Gareth Brown, CEO of Clir Renewables. Image: Clir Renewables.

Solar capacity in the UK has grown substantially over the past decade, from 27MW in 2009 to over 13GW today. While Feed-in-Tariffs kickstarted this growth in 2010, subsidies have since been lifted, stalling the wider roll-out of utility scale solar arrays. In order to ensure many of these large projects are financially viable, owners and operators have worked within very tight margins when it comes to operational expenditure.

The industry has, as such, focused primarily on bottom-line cost when it comes to operations and maintenance (O&M). This has been (wrongly) justified by the perception that solar assets are simple structures requiring little maintenance. After all, if the process is as easy as identifying and replacing broken modules why invest in advanced asset monitoring?

Unfortunately, this complacent view of solar performance and the resulting lack of investment or innovation in O&M is holding many asset owners back from realising the full potential of their assets. This is clearly a false economy. By choosing a reactive O&M strategy, owners are missing out on the much greater returns that would be unlocked through more advanced asset performance monitoring.

Visual inspection can only go so far in identifying underperformance. While it is easy to assume that the static nature of solar panels equates to less wear-and-tear that can cause underperformance, these assets are, in fact, still exposed to gradual degradation caused by the surrounding environment.

It is often difficult for on-site teams to detect the slow and ongoing deterioration of performance due to factors such as UV exposure, thermal cycling, damp heat, destructive precipitation, and the growth of nearby vegetation – and even more difficult to quantify this impact on energy production.

Additionally, errors in solar asset performance can go beyond the physical module. Grid curtailment is often necessary to balance energy supply and demand, but if the asset derates out of turn or is slow to return to normal operations due to sensor error, owners will lose out on generation (and therefore revenue). Similarly, if irradiance trackers are consistently misaligned, the asset will fail to meet budgeted energy production.

However, the current standard of data monitoring can often obscure whether underperformance is due to environmental or technical issues as outlined above, or simply a dip in irradiance. This is because the data “noise” of natural variations in resource can often mask small but sustained technical performance issues. In order to qualify whether underperformance is due to variation in resource or a fixable error, owners and operators must set asset data in the context of as much environmental and site data as available.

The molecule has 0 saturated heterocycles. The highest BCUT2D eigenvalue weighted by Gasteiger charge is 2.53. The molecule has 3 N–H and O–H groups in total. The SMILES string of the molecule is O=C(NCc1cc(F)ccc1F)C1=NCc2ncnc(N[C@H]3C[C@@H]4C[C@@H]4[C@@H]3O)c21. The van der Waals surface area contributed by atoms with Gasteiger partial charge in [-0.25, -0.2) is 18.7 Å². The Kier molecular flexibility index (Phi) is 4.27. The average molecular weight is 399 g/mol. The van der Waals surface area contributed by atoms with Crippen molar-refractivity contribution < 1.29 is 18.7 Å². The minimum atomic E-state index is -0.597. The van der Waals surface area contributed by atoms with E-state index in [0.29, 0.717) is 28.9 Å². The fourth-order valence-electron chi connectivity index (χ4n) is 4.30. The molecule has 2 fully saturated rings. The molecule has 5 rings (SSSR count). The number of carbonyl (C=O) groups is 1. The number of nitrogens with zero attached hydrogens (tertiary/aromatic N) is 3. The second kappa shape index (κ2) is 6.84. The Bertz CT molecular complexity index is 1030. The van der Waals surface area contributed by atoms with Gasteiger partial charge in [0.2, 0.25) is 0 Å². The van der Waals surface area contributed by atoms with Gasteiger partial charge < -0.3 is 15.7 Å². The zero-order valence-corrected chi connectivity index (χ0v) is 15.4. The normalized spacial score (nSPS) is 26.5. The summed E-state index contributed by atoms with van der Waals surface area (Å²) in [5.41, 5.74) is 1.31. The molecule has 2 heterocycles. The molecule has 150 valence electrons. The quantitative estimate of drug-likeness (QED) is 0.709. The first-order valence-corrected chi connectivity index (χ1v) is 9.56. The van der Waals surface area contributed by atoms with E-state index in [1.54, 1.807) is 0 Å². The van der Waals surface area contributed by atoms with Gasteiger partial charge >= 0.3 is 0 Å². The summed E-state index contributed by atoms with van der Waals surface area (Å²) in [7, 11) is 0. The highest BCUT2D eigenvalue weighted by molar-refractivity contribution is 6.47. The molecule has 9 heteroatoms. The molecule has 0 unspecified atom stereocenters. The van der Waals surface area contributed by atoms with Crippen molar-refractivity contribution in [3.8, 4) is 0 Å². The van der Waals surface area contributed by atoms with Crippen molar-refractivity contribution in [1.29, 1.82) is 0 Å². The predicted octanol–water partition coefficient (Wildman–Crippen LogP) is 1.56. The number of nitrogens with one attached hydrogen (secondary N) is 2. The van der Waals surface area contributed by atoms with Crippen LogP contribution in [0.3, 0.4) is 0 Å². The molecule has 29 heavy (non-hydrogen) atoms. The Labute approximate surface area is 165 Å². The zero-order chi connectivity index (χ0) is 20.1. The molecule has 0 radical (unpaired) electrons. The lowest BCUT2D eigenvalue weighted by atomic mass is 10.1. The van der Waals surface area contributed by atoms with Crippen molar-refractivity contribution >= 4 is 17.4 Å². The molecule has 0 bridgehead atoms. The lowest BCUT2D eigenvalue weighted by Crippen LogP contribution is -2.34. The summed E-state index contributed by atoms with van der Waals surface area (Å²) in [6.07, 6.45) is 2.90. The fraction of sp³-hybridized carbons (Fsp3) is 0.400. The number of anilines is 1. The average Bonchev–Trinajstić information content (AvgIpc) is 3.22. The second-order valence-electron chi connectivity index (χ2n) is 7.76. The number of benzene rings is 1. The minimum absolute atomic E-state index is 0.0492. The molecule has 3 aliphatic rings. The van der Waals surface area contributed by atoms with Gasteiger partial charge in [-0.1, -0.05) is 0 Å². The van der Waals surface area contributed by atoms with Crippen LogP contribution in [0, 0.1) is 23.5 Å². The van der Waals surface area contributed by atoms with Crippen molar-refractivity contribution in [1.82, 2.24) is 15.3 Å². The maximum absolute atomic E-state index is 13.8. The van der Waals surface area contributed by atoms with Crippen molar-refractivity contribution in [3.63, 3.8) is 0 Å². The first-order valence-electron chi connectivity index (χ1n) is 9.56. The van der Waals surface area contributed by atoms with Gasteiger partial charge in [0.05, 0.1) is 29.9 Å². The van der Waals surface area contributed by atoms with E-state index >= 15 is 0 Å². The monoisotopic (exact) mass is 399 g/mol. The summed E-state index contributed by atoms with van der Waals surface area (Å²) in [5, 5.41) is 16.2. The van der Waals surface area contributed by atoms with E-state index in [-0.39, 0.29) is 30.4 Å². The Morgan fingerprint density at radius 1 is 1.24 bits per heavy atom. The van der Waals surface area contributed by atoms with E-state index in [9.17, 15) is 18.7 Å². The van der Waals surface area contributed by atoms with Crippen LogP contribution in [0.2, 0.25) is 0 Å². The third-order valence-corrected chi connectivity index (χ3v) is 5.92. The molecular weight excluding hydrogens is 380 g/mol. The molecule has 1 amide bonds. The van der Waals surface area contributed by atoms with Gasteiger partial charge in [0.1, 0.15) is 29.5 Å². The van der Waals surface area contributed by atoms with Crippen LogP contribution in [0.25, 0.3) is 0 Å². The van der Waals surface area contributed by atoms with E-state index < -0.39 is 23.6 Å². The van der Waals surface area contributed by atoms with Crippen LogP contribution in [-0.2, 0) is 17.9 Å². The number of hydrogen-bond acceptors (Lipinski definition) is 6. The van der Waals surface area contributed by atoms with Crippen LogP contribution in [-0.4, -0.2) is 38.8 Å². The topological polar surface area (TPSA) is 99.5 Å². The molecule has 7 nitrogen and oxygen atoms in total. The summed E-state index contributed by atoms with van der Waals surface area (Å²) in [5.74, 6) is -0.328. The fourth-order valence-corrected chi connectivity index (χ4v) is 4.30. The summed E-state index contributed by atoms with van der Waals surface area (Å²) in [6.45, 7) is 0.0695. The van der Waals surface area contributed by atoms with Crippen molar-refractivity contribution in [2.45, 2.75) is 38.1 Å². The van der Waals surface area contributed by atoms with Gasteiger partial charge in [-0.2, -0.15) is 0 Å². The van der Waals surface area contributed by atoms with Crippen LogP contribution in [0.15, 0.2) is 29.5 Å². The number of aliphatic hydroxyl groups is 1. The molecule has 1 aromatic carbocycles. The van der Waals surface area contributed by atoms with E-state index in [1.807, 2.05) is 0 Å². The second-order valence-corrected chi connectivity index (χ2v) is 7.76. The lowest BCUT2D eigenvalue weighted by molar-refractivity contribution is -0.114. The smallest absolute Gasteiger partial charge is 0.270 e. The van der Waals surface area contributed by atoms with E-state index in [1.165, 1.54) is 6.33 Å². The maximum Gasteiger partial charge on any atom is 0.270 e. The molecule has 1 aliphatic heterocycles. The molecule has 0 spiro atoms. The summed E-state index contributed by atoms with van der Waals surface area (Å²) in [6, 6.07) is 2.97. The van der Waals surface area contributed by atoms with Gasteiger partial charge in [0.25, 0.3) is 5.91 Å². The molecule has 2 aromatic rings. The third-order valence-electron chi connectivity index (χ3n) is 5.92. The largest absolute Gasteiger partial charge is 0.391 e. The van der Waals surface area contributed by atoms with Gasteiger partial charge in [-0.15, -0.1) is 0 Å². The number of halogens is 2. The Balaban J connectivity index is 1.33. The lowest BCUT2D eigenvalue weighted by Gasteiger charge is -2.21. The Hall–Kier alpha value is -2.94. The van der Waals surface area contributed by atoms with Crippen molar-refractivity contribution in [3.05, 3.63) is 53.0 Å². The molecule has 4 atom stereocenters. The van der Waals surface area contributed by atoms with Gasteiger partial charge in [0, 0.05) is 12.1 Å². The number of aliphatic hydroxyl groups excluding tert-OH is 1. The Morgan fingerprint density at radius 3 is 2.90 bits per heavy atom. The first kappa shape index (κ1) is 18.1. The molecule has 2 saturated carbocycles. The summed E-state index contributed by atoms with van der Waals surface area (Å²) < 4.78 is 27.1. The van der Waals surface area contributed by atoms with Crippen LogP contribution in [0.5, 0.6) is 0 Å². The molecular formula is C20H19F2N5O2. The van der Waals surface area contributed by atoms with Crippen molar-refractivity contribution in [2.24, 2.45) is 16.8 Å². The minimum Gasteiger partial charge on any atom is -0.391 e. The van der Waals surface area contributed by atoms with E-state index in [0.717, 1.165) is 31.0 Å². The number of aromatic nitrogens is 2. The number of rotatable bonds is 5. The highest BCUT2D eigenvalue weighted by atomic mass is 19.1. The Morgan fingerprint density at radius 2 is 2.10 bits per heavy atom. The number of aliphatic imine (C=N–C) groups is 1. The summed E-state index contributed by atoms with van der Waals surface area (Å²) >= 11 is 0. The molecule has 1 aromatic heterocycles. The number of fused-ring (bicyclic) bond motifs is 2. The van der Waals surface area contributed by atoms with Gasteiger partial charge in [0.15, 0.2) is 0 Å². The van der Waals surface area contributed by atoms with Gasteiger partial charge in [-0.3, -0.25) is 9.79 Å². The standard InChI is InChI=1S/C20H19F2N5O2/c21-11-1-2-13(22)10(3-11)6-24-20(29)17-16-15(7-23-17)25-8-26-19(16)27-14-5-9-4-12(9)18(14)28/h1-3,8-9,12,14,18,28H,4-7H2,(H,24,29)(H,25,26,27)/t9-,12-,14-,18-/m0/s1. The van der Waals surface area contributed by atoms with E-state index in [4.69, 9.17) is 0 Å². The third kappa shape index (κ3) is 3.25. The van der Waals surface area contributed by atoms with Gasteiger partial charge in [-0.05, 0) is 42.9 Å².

Integrating and analysing solar panel data within the context of its environment is often considered an expensive task, as traditional data approaches require the dedication of significant working hours to sort through and assess each data point produced by a large-scale solar array. The time taken to analyse a solar portfolio is compounded if panels at different sites have been provided by different original equipment manufacturers (OEMs). As data collection methodology can vary significantly between OEMs, it is almost impossible to compare and optimise the whole fleet quickly.

This cost has actively disincentivised asset owners from using data to inform O&M, leading to lower quality data collection from on-site teams. Ironically, this complacency around data collection leads to an increase in the time needed by analysts to relabel and manage data – incurring further costs over time.

Fortunately, recent advances in data analytics such as artificial intelligence and machine learning allow owners and operators to assess and interpret vast quantities of data ten times faster – and at a much lower cost – than traditional methods.

By using AI to fully analyse asset performance in the context of its environment and peers, owners and operators can more effectively target O&M to fix previously invisible problems and ultimately increase energy production – which, naturally, will facilitate returns far beyond what budget O&M could possibly achieve.